I use a very long and secure system password. I have never used fingerprint scanners except on phone. How does it compare to a 12-16 character complex password?
Don’t you still need a password, even if you have fingerprint login enabled? So by definition, having a fingerprint login only increases the attack surface of your device.
On the issue of whether the fingerprint sensor is just as “secure” from a hacking perspective…my stance is that it doesn’t matter. Even if the sensor were 1000x more difficult to hack remotely, it’s still vastly easier (and more likely) to be circumvented by just coercing you to use your own finger (whether by force or law). A password on the other hand is in your head, which is harder to force - imo.
My stance is that biometrics are for convenience, not security.
A new research has uncovered multiple vulnerabilities that could be exploited to bypass Windows Hello authentication on Dell Inspiron 15, Lenovo ThinkPad T14, and Microsoft Surface Pro X laptops.
Thanks and valid points which I agree with, but kind of not what I was after. I mean technically-speaking. Forget being forced to give fingerprint/password. If a machine was stolen from my car, just for argument’s sake, would it be safer with a decent complex password or with fingerprint when it comes to getting into it. I would assume password is MUCH more secure, but wondered if I am wrong there. I am interested in which is the more secure technically to brute force/hack, not including social engineering and other (possible) exploits.
Thanks, I’ve never heard of Windows Hello. Would this information apply to a fingerprint reader being used on, say, Fedora?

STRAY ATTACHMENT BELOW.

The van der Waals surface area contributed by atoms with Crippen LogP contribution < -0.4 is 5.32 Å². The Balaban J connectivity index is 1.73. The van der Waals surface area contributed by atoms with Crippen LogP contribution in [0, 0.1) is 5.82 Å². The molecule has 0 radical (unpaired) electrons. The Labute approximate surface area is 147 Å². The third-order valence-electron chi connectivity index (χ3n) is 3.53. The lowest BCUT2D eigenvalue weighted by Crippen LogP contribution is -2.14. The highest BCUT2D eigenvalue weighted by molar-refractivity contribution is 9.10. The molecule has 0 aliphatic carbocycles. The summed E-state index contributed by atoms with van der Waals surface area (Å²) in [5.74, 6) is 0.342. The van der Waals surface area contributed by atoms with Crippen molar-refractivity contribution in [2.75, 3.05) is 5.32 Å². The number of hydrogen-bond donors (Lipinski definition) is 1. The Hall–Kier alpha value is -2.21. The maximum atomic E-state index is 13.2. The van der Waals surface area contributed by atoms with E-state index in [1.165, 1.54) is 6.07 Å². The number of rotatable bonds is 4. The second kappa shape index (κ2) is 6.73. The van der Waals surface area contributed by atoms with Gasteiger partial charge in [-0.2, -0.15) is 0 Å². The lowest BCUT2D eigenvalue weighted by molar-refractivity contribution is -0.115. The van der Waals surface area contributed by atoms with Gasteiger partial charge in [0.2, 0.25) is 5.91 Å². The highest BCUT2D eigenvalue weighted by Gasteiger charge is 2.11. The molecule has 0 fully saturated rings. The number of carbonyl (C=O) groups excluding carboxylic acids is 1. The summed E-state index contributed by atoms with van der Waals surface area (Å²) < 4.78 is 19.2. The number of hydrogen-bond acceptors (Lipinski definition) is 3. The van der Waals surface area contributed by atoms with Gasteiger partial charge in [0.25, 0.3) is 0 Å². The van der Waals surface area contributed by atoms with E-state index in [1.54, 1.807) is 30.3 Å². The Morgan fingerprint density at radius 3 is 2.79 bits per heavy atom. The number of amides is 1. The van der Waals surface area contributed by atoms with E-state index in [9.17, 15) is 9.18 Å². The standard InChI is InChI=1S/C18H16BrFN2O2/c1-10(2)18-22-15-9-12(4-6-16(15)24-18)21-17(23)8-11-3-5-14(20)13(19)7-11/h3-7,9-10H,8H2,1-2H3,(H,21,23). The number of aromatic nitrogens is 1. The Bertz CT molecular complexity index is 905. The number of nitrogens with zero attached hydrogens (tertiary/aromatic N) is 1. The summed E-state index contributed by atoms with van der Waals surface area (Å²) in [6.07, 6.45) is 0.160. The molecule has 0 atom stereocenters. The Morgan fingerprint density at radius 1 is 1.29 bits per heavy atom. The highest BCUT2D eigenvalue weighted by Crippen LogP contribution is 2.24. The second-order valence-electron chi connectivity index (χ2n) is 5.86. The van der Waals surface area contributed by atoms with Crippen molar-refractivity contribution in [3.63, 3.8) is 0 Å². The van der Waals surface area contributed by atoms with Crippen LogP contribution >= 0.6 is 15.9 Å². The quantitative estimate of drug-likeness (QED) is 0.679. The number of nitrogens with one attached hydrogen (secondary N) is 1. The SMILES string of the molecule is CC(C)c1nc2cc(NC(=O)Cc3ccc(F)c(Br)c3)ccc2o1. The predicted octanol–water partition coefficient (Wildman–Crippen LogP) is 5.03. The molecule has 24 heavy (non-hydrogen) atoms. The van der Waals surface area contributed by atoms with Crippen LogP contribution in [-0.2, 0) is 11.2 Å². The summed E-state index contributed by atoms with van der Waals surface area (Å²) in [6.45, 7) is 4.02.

If the fingerprint driver depends on some binary blob it may well have the same implementation mistakes as the Windows driver. At my work, fingerprint readers were dropped, and password requirements were changed to a minimum length with a recommendation that we use a line from a song or poem. The requirement for frequent password changes was also relaxed. All that may have changed in the 5 years since I retired.
: From the ARS Technica article:
The Dell laptop’s Goodix fingerprint sensor implemented SDCP properly in Windows but used no such protections in Linux.
I have never used nor wanted a fingerprint on a laptop, but I see some have the option and some don’t, so I was wondering if it ‘adds’ anything to the mix, and I guess it doesn’t (except attack surface perhaps :D) I’ll stick to my memorised complex password
You can change a password/passphrase, and you can refuse to give them.
Biometrics (like fingerprints, photos, etc.) can be duplicated / lifted without your consent or knowledge, and they cannot be replaced.
You keep missing my point. I did try to explain. Let me try again:
A thief steals my laptop. They do not have my password. They do not have my fingerprint. They do not have my photo. They have NO WAY to get/force/steal/otherwise obtain the necessary credentials for either password or fingerprint.
I am asking which would be easier to hack into through, password or fingerprint sensor?
There is no “this or that” answer to such a question. For properly set password (a passphrase, long enough, containing symbols/punctuation marks, lower and upper case letter) is always stronger then a finger print alone. But if the password is passw123, then it’s about the same as fingerprint to crack/obtain.
That’s simplified, but still can give you idea about how quickly passwords can be cracked depending on password length and complexity
Er, thank you!
“There is no “this or that” answer to such a question.”
“properly set password is always stronger then a finger print alone.”
you did just answer the question, perfectly! thank you!
(Ps I explained above how complex my password is. So it’s stronger than a fingerprint alone. Boom, there’s my answer. thanks again)
Yes, and adding the fingerprint adds to the required steps to hack the machine so it adds to the security, but should not be an absolute replacement in every situation.
aaah. I assumed it was either or. If the fingerprint can unlock the machine when in standby, i guess it’s a bigger risk compared to password. That’s useful to know thanks
Both login password and fingerprint are trivial to bypass by booting a different system from a USB media or by extracting the disk and attaching it to a different machine.
Full physical access to the machine nullifies any protection other than disk/data encryption.